We conducted qualitative and quantitative reviews of the medical literature to develop an understanding of the linkages between nonspecific lower back pain (LBP) and employee absenteeism, and the efficacy of lower back pain interventions (LBPI) in reducing absenteeism. First, we offered a general time-based framework to clarify the causal flows between LBP and absence. Second, we inspected LBPIs designed to ameliorate LBP, which should, in turn, lead to reduced absence-taking. Third, we conducted a meta-analysis of 45 effect sizes involving 12,214 people, to examine the relationships between both LBP and LBPIs and absenteeism. Consistent with a presumption in the medical literature, we found support for the idea that chronic LBP has a positive overall relationship with absence-taking. The relationship was stronger for absence frequency measures than time lost measures. In addition, we found that increasing aggregation time (i.e., increases in the periods over which absence is observed) enhances the size of the chronic LBP-absence connection. Further, evidence showed that LBPIs were effective overall in reducing absenteeism. Finally, when there was a temporal mismatch between the form of LBP (acute vs. chronic) and the absenteeism aggregation period in LBPI studies, effect sizes were significantly smaller. We concluded with a discussion of these results, methodological limitations, and suggestions for future research that blends medical with organizational approaches to the etiology of absence.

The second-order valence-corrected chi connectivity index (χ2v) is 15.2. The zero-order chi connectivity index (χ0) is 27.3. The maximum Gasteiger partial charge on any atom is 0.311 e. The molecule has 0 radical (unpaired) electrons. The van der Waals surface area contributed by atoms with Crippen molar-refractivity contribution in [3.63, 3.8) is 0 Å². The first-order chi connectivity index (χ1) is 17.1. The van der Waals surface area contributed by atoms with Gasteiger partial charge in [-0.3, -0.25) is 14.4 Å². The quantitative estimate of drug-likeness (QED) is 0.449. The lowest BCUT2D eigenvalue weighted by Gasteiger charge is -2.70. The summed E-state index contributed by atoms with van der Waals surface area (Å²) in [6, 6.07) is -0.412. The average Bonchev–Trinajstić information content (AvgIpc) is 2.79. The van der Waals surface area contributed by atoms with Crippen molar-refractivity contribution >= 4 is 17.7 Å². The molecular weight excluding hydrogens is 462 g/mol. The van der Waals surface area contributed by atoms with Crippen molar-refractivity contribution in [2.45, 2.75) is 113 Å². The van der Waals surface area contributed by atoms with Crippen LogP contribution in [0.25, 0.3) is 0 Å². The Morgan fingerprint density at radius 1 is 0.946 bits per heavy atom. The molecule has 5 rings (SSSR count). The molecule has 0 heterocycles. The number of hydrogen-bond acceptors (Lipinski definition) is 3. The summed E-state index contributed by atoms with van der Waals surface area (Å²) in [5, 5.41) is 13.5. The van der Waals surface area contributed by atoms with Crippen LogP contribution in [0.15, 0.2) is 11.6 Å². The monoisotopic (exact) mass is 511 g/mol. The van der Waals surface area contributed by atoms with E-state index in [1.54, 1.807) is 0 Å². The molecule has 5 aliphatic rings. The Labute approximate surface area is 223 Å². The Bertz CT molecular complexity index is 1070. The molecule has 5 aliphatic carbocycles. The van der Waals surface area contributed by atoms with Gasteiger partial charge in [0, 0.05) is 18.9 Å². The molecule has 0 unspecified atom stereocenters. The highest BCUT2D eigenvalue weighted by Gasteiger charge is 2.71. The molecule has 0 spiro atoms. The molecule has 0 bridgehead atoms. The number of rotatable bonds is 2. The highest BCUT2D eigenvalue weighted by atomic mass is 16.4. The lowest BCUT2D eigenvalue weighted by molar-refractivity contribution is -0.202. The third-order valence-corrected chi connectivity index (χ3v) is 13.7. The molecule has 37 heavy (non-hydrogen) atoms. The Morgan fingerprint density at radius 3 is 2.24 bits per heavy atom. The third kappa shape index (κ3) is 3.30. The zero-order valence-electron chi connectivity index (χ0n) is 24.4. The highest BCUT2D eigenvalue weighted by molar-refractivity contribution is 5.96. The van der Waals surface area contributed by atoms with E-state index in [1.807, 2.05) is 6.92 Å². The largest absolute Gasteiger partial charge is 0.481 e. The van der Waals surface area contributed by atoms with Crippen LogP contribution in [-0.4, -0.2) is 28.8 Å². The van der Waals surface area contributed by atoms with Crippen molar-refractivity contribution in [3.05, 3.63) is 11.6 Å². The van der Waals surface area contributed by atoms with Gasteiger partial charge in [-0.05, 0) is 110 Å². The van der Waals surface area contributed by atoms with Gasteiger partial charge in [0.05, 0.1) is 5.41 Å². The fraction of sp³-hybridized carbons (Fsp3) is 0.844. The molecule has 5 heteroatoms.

|Original language||English (US)|
|Number of pages||30|
|State||Published - 2000|
ASJC Scopus subject areas
- Applied Psychology
- Organizational Behavior and Human Resource Management